The estimated recurrent bleeding rate during the first year in Group C was about 15% based on the previous studies [20, 21]. We proposed that the recurrent bleeding rate in the experiment groups could be reduced to near 2%, equal to that in H. pylori ulcers after eradication. The ratio of the patient number in each experiment group to the patient number in the control group was 2:5. With a two-side α value of 0.05 and power of 80% (β = 0.20), the number of patients required was 54 in each experiment group and 135 in the control group to detect a difference between the two groups. Assuming the rate of loss follow-up was 10%, sixty patients in each experimental group were enrolled. Data related to baseline characteristics and endpoints were evaluated using the one-way analysis of variance, Pearson’s χ2 test, Fisher’s exact test, or Kruskal-Wallis one-way analysis of variance by ranks. The log-rank test was used to compare the Kaplan-Meier curves among the study groups. The COX hazard regression analysis was used to evaluate the factors predicting the primary and secondary outcomes. When patients encountered death, no more chances of recurrent bleeding would be met. Thus, considering the patient’s death as a competing event, the proportional subdistribution hazards model for competing risk data according to the Fine and Gray method was used. All tests were two-tailed and P values of < 0.05 indicated significant differences. The statistical analysis was performed with SPSS software (SPSS Statistics 20.0, IBM Corp., Armonk, NY, USA) and the competing-risks regression was evaluated using SAS software (version 9.4, SAS Institute Inc., Cary, NC, USA).
Demographic features of the patients
A total of 321 patients had peptic ulcer bleeding with major SRH and Rockall scores ≥ 6 were potentially eligible. Two hundred and one patients were excluded and the reasons for exclusion are described in detail in Fig. 1. Among the remaining 120 patients, they were randomized into either Group D (n = 60) or Group S (n = 60). The 135 patients from our previous cohort were matched into Group C (Fig. 1).
There were no significant differences in the baseline characteristics between the three study groups. However, the proportions of the Rockall scores and ASA physical status classification were significantly different between the three groups (P = 0.03 and 0.046) (Table 1).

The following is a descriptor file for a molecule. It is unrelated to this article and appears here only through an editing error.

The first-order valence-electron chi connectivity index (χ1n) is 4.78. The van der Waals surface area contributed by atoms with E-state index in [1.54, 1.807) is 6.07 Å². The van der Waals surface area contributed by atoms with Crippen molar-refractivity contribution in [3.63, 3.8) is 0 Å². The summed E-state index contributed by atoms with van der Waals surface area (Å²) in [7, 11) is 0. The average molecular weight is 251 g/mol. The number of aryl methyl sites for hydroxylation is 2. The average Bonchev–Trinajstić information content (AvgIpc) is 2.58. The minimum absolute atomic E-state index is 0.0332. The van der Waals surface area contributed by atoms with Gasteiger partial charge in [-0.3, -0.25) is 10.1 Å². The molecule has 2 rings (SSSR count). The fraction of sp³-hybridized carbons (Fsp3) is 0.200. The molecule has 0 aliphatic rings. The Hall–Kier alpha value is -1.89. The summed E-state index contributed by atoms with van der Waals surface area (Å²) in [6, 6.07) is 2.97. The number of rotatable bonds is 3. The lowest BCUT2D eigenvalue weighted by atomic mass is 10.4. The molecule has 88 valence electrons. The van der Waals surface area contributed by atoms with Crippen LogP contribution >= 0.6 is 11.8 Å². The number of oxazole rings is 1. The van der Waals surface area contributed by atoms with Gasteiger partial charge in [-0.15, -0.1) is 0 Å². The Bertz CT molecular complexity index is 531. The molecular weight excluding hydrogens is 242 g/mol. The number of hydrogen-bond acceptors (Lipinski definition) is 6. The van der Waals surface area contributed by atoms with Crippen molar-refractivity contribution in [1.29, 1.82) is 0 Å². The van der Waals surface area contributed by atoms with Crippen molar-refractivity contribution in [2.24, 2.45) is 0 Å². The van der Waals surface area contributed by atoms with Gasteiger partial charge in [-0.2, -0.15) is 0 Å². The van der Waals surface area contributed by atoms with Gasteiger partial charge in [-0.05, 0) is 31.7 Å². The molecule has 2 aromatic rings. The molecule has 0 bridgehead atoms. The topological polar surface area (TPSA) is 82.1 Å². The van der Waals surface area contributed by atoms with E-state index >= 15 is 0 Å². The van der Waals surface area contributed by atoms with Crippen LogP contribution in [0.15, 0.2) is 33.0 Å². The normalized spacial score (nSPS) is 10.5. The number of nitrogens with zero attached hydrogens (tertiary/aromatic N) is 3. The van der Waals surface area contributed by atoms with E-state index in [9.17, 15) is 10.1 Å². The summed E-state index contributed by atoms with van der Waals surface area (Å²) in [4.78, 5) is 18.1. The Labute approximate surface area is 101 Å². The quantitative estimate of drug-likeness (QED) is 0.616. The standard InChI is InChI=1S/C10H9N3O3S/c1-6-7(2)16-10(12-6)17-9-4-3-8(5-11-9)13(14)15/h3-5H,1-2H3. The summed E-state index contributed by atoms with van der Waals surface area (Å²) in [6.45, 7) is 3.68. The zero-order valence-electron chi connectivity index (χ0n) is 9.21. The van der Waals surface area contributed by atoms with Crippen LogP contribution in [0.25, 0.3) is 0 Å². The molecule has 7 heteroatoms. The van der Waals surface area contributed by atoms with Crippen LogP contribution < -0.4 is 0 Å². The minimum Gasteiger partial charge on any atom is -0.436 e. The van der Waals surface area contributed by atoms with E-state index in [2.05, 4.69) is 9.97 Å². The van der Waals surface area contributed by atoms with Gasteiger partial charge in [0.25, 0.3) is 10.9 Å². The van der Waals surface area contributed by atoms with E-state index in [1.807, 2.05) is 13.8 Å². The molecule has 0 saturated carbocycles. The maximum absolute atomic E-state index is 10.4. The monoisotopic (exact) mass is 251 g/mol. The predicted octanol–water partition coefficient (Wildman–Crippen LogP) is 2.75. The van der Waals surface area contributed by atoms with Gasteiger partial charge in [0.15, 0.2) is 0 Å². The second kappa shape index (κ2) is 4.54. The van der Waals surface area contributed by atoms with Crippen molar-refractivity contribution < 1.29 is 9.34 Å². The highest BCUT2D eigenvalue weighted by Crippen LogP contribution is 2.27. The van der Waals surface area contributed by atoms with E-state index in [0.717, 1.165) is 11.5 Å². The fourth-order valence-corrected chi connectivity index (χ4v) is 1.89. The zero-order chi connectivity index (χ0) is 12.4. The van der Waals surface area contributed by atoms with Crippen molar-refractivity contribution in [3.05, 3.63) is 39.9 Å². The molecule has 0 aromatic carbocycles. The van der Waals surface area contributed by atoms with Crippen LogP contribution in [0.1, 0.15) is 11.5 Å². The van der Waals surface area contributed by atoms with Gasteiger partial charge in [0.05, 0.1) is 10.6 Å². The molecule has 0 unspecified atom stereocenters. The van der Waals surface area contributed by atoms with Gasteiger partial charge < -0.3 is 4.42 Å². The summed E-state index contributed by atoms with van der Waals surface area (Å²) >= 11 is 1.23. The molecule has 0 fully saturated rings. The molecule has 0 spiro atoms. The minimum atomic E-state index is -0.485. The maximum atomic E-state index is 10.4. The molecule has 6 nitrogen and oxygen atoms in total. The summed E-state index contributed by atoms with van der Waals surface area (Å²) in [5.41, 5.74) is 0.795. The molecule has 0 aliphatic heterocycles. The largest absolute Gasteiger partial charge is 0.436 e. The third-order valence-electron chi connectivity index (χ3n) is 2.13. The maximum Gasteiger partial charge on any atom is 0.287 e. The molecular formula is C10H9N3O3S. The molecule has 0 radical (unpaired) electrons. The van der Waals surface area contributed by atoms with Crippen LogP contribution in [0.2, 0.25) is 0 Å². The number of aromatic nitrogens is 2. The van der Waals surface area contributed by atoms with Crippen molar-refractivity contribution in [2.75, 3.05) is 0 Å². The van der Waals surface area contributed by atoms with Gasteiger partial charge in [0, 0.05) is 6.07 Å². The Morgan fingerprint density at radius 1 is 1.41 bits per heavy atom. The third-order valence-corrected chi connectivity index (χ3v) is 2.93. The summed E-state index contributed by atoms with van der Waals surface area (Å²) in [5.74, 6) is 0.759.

Mortality and loss to follow-up in the three groups
As shown in Fig. 1, a total of 16 patients in Group D and Group S, respectively, and 6 patients in Group C were excluded from the per-protocol analysis of the primary outcome.
The causes of mortality included terminal hepatoma (n = 2) and terminal ovary cancer (n = 1) in Group D and multiple organ failure (n = 1) in Group S. In addition to 6 patients in Group C who died and were excluded from the per-protocol analysis, there were another 5 patients who had recurrent bleeding and died thereafter during the first year. The causes of mortality in Group C were stages IV-V chronic kidney disease with complications (n = 3), terminal cirrhosis (n = 1), septic shock in old stroke (n = 1), and disseminated cancers (n = 6). All-cause mortality rates were not significantly different between the three groups (5% [3/60] vs. 1.7% [1/60] vs. 8.1% [11/135], P = 0.20).
Ulcer healing after the initial 16-week and medical events during the follow-up periods
There were 42 patients in Group D and 48 patients in Group S who received surveillance endoscopy after the initial 16-week PPIs (70.0% vs. 80.0%, P = 0.21). Among these patients, the rates of the non-healed ulcers (size ≥ 0.5 cm) were not significantly different between the two groups (9.5% [4/42] vs. 14.6% [7/48], P = 0.47).
During the follow-up periods, either the first year or the second year-and-thereafter, there were 1, 6, and 2 patients who had pneumonia, and 3, 2, and 12 had a bone fracture in Group D, S, and C, respectively. Additionally, 1 in Group S had pneumonia and bone fracture and 3 in Group C had diarrhea. The rates of overall medical events in the three groups were not significantly different (Group D vs. S vs. C, 6.7% [4/60] vs. 15.0% [9/60] vs. 12.6% [17/135], P = 0.33).
The primary outcome, the recurrent peptic ulcer bleeding during the first year
During the first year, none in Group D, one in Group S, and 16 patients in Group C had recurrent peptic ulcer bleeding, respectively (Table 2). Eleven (64.7%) of them had recurrent bleeding ulcers in the same sites as the original bleeding. Thus, the rebleeding-free rates were significantly higher in Group D than in Group C (ITT analysis, P = 0.003; PP analysis, P = 0.01). The rebleeding-free rates were significantly higher in Group S than in Group C by ITT analysis (P = 0.02), but borderline higher by PP analysis (P = 0.08). The rebleeding-free rates were not significantly different between Group D and Group S (ITT and PP analyses, both P > 0.99).
In Fig. 2, the Kaplan-Meier curves showed the proportion of recurrent bleeding-free during the first year was higher in Group D than in Group C (P = 0.008, log-rank test) but not significantly different compared with Group S (P = 0.32). Moreover, the proportion of recurrent bleeding-free was higher in Group S compared with Group C (P = 0.03, log-rank test).
The secondary outcome, the recurrent peptic ulcer bleeding during the second year-and-thereafter